PALO ALTO, Calif., Aug. 2 (UPI) — Scientists say a new process utilizing both the light and heat of solar radiation could double the efficiency of electricity-generating solar panels.
Stanford University researchers say the technology, called “photon enhanced thermionic emission,” could lower the costs of solar energy production to the point where it is competitive with oil as an energy source, a university release said Monday.
Unlike current solar panels, which become less efficient as temperatures rise, panels using the PETE process excel at higher temperatures, the release said.
“This is really a conceptual breakthrough, a new energy conversion process, not just a new material or a slightly different tweak,” Stanford Professor Nick Melosh said. “It is actually something fundamentally different about how you can harvest energy.”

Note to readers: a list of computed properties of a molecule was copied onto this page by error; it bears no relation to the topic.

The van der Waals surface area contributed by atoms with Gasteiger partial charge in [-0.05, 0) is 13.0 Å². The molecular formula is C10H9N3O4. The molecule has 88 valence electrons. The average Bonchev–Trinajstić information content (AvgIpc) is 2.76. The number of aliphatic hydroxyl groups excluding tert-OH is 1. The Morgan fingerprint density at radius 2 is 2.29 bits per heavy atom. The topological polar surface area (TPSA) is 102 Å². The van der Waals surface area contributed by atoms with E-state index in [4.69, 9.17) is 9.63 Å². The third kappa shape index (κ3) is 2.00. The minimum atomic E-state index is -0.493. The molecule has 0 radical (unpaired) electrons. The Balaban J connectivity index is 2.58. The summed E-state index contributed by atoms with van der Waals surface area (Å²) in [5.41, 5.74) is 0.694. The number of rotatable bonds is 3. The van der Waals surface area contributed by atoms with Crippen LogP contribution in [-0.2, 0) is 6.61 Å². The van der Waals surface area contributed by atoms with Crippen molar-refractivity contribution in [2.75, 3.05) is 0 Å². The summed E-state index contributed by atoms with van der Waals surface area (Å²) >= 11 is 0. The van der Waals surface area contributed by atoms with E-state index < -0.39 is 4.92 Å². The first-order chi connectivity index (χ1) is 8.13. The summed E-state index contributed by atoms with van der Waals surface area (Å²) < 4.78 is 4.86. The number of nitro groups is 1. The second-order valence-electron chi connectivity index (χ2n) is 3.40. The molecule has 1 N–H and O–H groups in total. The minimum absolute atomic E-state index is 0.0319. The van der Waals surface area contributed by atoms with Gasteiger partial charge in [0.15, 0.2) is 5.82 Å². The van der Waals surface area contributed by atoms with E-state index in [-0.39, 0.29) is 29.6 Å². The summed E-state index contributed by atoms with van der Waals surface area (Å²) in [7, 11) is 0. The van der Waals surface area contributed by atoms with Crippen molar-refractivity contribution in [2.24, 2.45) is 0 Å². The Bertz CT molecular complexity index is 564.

Such devices could be made with cheap and easily available materials, the release said.
Melosh’s team found that coating a piece of semiconducting material with a thin layer of the metal cesium produced a material able to use both light and heat to generate electricity.
“The PETE process could really give the feasibility of solar power a big boost,” Melosh said. “Even if we don’t achieve perfect efficiency, let’s say we give a 10 percent boost to the efficiency of solar conversion, going from 20 percent efficiency to 30 percent — that is still a 50 percent increase overall.”
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